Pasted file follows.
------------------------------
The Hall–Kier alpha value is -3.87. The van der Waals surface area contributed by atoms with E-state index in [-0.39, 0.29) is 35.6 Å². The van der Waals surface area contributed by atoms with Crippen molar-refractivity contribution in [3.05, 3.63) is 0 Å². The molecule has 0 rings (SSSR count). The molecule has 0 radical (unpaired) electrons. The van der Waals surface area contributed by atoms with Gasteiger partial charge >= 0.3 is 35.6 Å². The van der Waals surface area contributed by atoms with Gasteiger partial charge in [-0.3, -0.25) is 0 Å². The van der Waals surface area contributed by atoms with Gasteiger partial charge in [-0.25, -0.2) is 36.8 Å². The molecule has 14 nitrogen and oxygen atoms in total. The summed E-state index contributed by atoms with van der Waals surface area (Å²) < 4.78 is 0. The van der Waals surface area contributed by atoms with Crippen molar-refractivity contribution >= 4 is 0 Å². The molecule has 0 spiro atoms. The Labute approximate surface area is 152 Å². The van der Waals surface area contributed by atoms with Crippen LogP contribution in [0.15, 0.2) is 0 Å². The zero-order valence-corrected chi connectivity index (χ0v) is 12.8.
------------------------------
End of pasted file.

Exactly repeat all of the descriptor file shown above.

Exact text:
The Hall–Kier alpha value is -3.87. The van der Waals surface area contributed by atoms with E-state index in [-0.39, 0.29) is 35.6 Å². The van der Waals surface area contributed by atoms with Crippen molar-refractivity contribution in [3.05, 3.63) is 0 Å². The molecule has 0 rings (SSSR count). The molecule has 0 radical (unpaired) electrons. The van der Waals surface area contributed by atoms with Gasteiger partial charge >= 0.3 is 35.6 Å². The van der Waals surface area contributed by atoms with Gasteiger partial charge in [-0.3, -0.25) is 0 Å². The van der Waals surface area contributed by atoms with Gasteiger partial charge in [-0.25, -0.2) is 36.8 Å². The molecule has 14 nitrogen and oxygen atoms in total. The summed E-state index contributed by atoms with van der Waals surface area (Å²) < 4.78 is 0. The van der Waals surface area contributed by atoms with Crippen molar-refractivity contribution >= 4 is 0 Å². The molecule has 0 spiro atoms. The Labute approximate surface area is 152 Å². The van der Waals surface area contributed by atoms with Crippen LogP contribution in [0.15, 0.2) is 0 Å². The zero-order valence-corrected chi connectivity index (χ0v) is 12.8.